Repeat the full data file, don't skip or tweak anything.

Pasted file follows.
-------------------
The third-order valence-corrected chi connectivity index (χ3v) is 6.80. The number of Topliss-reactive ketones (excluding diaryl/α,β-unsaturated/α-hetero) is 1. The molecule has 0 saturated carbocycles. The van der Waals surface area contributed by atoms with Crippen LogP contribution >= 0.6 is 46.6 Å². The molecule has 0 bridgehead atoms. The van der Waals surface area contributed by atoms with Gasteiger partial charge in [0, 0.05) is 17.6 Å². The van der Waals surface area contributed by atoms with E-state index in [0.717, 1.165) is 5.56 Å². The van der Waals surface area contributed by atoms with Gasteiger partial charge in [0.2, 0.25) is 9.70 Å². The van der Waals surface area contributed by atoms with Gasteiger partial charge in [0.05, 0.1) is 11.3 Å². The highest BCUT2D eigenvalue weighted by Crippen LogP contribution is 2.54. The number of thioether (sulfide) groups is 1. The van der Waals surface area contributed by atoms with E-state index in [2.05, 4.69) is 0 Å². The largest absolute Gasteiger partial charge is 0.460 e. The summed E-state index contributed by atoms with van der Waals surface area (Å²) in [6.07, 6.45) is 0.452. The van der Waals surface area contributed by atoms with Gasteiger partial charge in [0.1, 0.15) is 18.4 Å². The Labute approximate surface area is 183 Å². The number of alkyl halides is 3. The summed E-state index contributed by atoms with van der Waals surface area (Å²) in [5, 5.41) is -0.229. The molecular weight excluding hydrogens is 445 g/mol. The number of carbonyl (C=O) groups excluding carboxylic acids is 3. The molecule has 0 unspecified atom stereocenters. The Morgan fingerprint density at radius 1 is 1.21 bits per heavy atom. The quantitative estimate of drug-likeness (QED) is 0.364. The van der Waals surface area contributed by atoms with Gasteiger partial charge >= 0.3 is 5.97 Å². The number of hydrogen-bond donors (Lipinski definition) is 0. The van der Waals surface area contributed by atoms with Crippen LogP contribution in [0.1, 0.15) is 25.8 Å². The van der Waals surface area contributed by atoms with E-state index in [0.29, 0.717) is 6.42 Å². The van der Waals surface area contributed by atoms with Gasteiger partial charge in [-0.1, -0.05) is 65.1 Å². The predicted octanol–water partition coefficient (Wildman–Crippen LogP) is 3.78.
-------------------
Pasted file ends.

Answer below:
The third-order valence-corrected chi connectivity index (χ3v) is 6.80. The number of Topliss-reactive ketones (excluding diaryl/α,β-unsaturated/α-hetero) is 1. The molecule has 0 saturated carbocycles. The van der Waals surface area contributed by atoms with Crippen LogP contribution >= 0.6 is 46.6 Å². The molecule has 0 bridgehead atoms. The van der Waals surface area contributed by atoms with Gasteiger partial charge in [0, 0.05) is 17.6 Å². The van der Waals surface area contributed by atoms with E-state index in [0.717, 1.165) is 5.56 Å². The van der Waals surface area contributed by atoms with Gasteiger partial charge in [0.2, 0.25) is 9.70 Å². The van der Waals surface area contributed by atoms with Gasteiger partial charge in [0.05, 0.1) is 11.3 Å². The highest BCUT2D eigenvalue weighted by Crippen LogP contribution is 2.54. The number of thioether (sulfide) groups is 1. The van der Waals surface area contributed by atoms with E-state index in [2.05, 4.69) is 0 Å². The largest absolute Gasteiger partial charge is 0.460 e. The summed E-state index contributed by atoms with van der Waals surface area (Å²) in [6.07, 6.45) is 0.452. The van der Waals surface area contributed by atoms with Gasteiger partial charge in [0.1, 0.15) is 18.4 Å². The Labute approximate surface area is 183 Å². The number of alkyl halides is 3. The summed E-state index contributed by atoms with van der Waals surface area (Å²) in [5, 5.41) is -0.229. The molecular weight excluding hydrogens is 445 g/mol. The number of carbonyl (C=O) groups excluding carboxylic acids is 3. The molecule has 0 unspecified atom stereocenters. The Morgan fingerprint density at radius 1 is 1.21 bits per heavy atom. The quantitative estimate of drug-likeness (QED) is 0.364. The van der Waals surface area contributed by atoms with Gasteiger partial charge >= 0.3 is 5.97 Å². The number of hydrogen-bond donors (Lipinski definition) is 0. The van der Waals surface area contributed by atoms with Crippen LogP contribution in [0.1, 0.15) is 25.8 Å². The van der Waals surface area contributed by atoms with E-state index in [0.29, 0.717) is 6.42 Å². The van der Waals surface area contributed by atoms with Gasteiger partial charge in [-0.1, -0.05) is 65.1 Å². The predicted octanol–water partition coefficient (Wildman–Crippen LogP) is 3.78.